Here's an anecdote about summer exercise. In the late 1970s the Army briefly decided to introduce a 4-mile run requirement. In full uniform, with boots and steel helmet (we didn't have the current Kevlar yet).
I was a Captain Company Commander, and had to announce this to about 200 soldiers. You can imagine how well that was received. But I had my marching orders, no option.
So when I told my troops this, in formation, I said I would "MAX" the run myself, to motivate them. Meaning I would get the minumum time to earn a max 100 points, I think around 28 minutes. You had to get 60 points to pass, whatever that time was, scaled by age.
And if I didn't succeed I pledged to buy "Every man, woman and child in this Company a drink at the NCO Club." (NCO = sergeants & enlisted club) A stupid boast, but I wanted to movivate them. Because I knew they were not happy about this unexpected requirement.
I kept urging my soldiers to do practice runs on their own. But I never did that myself. My inbox was always overflowing, I was drowning in paperwork. I barely got outside my office door.
The big day came. My First Sergeant had told me the rumor going around was that I was a champion runner or something, and my boastful challenge was hollow. OK, I can respond to that.
The morning of the run we had our Campany formation. And I came out of the Orderly Room, to address my soldiers, and held up a brand new, unlaced pair of unworn quartermaster combat boots.
And I said I had heard some rumors. In response, this is what I will wear for the run. New, unbroken issue boots. The Sergeants especially cringed at it. You simply cannot do that. Hell, you can barely walk in them.
I sat down on the steps to my office, took off my spit-shined Corcoran jump boots in front of everyone, and laced up these new boots for the first time. It was a stupid stunt, but I could see it was getting the effect I wanted.
When the run started I had arranged for 3 jeeps (no HUMVEES back then) to depart at the same time, with stopwatches started at the same moment as the runners departed. To station themselves and announce the time at the 1, 2, and 3-mile intervals.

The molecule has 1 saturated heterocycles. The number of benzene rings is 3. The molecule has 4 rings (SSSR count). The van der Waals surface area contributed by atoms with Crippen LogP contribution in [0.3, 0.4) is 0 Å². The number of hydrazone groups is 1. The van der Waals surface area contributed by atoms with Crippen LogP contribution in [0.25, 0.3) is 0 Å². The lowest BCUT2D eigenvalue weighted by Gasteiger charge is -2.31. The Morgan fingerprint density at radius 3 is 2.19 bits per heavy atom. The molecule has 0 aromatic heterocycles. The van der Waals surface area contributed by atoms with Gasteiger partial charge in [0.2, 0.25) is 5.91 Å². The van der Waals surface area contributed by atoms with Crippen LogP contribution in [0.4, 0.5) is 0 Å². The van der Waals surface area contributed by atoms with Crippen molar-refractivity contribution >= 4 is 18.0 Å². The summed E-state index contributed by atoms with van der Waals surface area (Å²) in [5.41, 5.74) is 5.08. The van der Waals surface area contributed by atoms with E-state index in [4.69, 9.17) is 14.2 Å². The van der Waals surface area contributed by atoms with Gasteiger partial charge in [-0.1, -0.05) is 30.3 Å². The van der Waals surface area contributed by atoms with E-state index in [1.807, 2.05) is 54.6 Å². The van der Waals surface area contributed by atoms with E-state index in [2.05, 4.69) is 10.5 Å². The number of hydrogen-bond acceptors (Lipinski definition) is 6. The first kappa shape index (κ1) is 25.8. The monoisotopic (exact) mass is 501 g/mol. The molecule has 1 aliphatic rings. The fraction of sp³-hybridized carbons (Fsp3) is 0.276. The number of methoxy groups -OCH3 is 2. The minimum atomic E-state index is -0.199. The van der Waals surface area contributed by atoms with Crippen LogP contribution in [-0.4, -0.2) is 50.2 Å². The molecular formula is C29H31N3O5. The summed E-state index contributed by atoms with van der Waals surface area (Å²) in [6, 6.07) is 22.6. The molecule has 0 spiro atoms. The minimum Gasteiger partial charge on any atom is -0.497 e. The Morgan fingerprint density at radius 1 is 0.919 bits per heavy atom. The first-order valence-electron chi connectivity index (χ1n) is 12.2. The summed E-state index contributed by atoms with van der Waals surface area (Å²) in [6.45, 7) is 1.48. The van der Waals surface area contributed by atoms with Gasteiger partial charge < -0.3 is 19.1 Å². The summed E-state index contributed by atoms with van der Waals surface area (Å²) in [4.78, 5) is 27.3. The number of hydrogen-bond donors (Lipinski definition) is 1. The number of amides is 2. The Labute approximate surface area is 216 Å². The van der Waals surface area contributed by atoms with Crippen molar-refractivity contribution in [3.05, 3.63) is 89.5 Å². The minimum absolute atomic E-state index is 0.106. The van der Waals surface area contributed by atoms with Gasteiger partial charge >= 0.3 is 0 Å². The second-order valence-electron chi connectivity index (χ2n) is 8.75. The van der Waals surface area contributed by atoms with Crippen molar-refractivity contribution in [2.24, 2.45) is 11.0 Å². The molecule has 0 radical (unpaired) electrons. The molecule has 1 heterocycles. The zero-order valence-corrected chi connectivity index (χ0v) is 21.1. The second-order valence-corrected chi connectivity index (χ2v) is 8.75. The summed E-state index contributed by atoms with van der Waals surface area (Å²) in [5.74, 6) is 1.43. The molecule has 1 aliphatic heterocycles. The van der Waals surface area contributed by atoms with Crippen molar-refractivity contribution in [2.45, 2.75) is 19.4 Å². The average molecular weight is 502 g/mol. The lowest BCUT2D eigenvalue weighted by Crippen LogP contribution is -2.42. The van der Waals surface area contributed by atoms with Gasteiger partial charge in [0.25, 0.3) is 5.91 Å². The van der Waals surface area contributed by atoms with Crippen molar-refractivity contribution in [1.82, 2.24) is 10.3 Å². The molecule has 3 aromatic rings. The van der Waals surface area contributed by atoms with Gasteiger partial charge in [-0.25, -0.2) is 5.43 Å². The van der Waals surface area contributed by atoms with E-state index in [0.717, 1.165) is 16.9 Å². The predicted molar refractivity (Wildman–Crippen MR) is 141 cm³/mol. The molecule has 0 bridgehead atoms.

I had calculated how fast I had to do each mile. When I reached a jeep I always had time to spare (I was wearing any early digital watch with timer). So I collapsed over the hood, for a breather & rest, panting like crazy. And then took off when my time was up.
By pacing myself I succeeded. I finished a little over 27 minutes. Avoided having to pay off on my challenge. Naturally my feet were a disaster, sore for weeks.
It was remarked I finished 8th, and was the oldest, the first Officer by about 40 runners. With the first 7 guys all being younger, tall, long-legged Black guys. Others brought this to my attention. I was merely proud I had such capable soldiers in my command, and commended them all. Yah know, I don 't think a single soldier failed the test. That's what pleases you, not your own results (well, I did manage to avoid paying out several hundred dollars at the club, a great incentive for ME).
I'm just this little short-shit when it comes to running. But I am goddam determined, and I think I made my point with my troops. I never asked them to do anything that I wouldn't do myself. Lead by example.